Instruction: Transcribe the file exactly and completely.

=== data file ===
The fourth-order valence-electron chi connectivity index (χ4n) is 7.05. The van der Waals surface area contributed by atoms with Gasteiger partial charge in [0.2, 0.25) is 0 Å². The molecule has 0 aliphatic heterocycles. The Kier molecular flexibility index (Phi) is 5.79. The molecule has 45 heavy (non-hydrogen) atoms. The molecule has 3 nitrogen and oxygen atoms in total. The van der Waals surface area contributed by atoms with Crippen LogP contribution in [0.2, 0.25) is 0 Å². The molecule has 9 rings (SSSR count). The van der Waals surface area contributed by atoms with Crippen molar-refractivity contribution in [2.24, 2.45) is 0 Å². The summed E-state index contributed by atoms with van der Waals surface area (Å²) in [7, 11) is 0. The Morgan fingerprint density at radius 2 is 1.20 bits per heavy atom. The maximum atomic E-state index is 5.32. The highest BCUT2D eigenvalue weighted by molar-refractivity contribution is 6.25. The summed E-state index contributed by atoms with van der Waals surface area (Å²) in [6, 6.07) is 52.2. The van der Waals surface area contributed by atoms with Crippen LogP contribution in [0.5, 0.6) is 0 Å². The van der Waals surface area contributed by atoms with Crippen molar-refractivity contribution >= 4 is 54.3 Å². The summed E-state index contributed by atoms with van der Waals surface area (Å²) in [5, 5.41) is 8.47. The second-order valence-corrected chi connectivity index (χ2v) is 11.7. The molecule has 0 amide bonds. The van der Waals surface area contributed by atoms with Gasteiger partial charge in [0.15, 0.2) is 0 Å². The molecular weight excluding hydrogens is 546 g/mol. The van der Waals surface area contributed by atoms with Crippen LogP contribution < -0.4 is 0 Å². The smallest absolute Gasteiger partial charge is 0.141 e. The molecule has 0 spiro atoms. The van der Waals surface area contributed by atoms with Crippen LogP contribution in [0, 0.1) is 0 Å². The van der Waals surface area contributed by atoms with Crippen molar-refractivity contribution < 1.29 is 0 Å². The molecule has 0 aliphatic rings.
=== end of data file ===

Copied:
The fourth-order valence-electron chi connectivity index (χ4n) is 7.05. The van der Waals surface area contributed by atoms with Gasteiger partial charge in [0.2, 0.25) is 0 Å². The molecule has 0 aliphatic heterocycles. The Kier molecular flexibility index (Phi) is 5.79. The molecule has 45 heavy (non-hydrogen) atoms. The molecule has 3 nitrogen and oxygen atoms in total. The van der Waals surface area contributed by atoms with Crippen LogP contribution in [0.2, 0.25) is 0 Å². The molecule has 9 rings (SSSR count). The van der Waals surface area contributed by atoms with Crippen molar-refractivity contribution in [2.24, 2.45) is 0 Å². The summed E-state index contributed by atoms with van der Waals surface area (Å²) in [7, 11) is 0. The Morgan fingerprint density at radius 2 is 1.20 bits per heavy atom. The maximum atomic E-state index is 5.32. The highest BCUT2D eigenvalue weighted by molar-refractivity contribution is 6.25. The summed E-state index contributed by atoms with van der Waals surface area (Å²) in [6, 6.07) is 52.2. The van der Waals surface area contributed by atoms with Crippen LogP contribution in [0.5, 0.6) is 0 Å². The van der Waals surface area contributed by atoms with Crippen molar-refractivity contribution >= 4 is 54.3 Å². The summed E-state index contributed by atoms with van der Waals surface area (Å²) in [5, 5.41) is 8.47. The second-order valence-corrected chi connectivity index (χ2v) is 11.7. The molecule has 0 amide bonds. The van der Waals surface area contributed by atoms with Gasteiger partial charge in [0.15, 0.2) is 0 Å². The molecular weight excluding hydrogens is 546 g/mol. The van der Waals surface area contributed by atoms with Crippen LogP contribution < -0.4 is 0 Å². The smallest absolute Gasteiger partial charge is 0.141 e. The molecule has 0 spiro atoms. The van der Waals surface area contributed by atoms with Crippen LogP contribution in [0, 0.1) is 0 Å². The van der Waals surface area contributed by atoms with Crippen molar-refractivity contribution < 1.29 is 0 Å². The molecule has 0 aliphatic rings.